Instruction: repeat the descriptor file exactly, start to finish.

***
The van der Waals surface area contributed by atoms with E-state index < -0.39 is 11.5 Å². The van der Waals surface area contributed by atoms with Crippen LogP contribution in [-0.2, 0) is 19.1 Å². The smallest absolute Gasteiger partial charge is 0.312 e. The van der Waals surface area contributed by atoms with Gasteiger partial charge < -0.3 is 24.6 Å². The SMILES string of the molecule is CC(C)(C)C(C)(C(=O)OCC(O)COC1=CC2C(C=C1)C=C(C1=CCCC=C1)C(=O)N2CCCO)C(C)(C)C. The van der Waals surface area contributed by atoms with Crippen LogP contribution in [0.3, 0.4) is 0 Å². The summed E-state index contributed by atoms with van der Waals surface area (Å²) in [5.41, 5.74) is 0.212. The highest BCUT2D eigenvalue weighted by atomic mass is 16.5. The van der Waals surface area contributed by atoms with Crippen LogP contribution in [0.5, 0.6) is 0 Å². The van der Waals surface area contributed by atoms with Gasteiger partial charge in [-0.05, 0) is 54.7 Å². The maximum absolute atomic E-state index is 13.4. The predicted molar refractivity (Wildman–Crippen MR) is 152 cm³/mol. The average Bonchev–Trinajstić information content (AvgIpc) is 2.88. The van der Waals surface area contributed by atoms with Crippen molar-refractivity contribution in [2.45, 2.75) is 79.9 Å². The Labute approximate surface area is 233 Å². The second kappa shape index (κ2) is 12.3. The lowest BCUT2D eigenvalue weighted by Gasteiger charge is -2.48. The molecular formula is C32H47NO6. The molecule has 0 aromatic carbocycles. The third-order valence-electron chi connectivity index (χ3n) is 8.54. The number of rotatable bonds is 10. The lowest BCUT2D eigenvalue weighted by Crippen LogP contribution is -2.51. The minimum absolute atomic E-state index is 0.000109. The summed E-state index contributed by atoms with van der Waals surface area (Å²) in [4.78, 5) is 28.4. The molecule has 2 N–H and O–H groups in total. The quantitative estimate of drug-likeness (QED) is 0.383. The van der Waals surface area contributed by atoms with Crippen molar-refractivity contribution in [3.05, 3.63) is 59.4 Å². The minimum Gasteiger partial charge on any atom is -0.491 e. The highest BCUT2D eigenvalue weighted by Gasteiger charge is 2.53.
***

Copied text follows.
The van der Waals surface area contributed by atoms with E-state index < -0.39 is 11.5 Å². The van der Waals surface area contributed by atoms with Crippen LogP contribution in [-0.2, 0) is 19.1 Å². The smallest absolute Gasteiger partial charge is 0.312 e. The van der Waals surface area contributed by atoms with Gasteiger partial charge < -0.3 is 24.6 Å². The SMILES string of the molecule is CC(C)(C)C(C)(C(=O)OCC(O)COC1=CC2C(C=C1)C=C(C1=CCCC=C1)C(=O)N2CCCO)C(C)(C)C. The van der Waals surface area contributed by atoms with Crippen LogP contribution in [0.3, 0.4) is 0 Å². The summed E-state index contributed by atoms with van der Waals surface area (Å²) in [5.41, 5.74) is 0.212. The highest BCUT2D eigenvalue weighted by atomic mass is 16.5. The van der Waals surface area contributed by atoms with Crippen LogP contribution in [0.5, 0.6) is 0 Å². The van der Waals surface area contributed by atoms with Gasteiger partial charge in [-0.05, 0) is 54.7 Å². The maximum absolute atomic E-state index is 13.4. The predicted molar refractivity (Wildman–Crippen MR) is 152 cm³/mol. The average Bonchev–Trinajstić information content (AvgIpc) is 2.88. The van der Waals surface area contributed by atoms with Crippen molar-refractivity contribution in [2.45, 2.75) is 79.9 Å². The Labute approximate surface area is 233 Å². The second kappa shape index (κ2) is 12.3. The lowest BCUT2D eigenvalue weighted by Gasteiger charge is -2.48. The molecular formula is C32H47NO6. The molecule has 0 aromatic carbocycles. The third-order valence-electron chi connectivity index (χ3n) is 8.54. The number of rotatable bonds is 10. The lowest BCUT2D eigenvalue weighted by Crippen LogP contribution is -2.51. The minimum absolute atomic E-state index is 0.000109. The summed E-state index contributed by atoms with van der Waals surface area (Å²) in [4.78, 5) is 28.4. The molecule has 2 N–H and O–H groups in total. The quantitative estimate of drug-likeness (QED) is 0.383. The van der Waals surface area contributed by atoms with Crippen molar-refractivity contribution in [3.05, 3.63) is 59.4 Å². The minimum Gasteiger partial charge on any atom is -0.491 e. The highest BCUT2D eigenvalue weighted by Gasteiger charge is 2.53.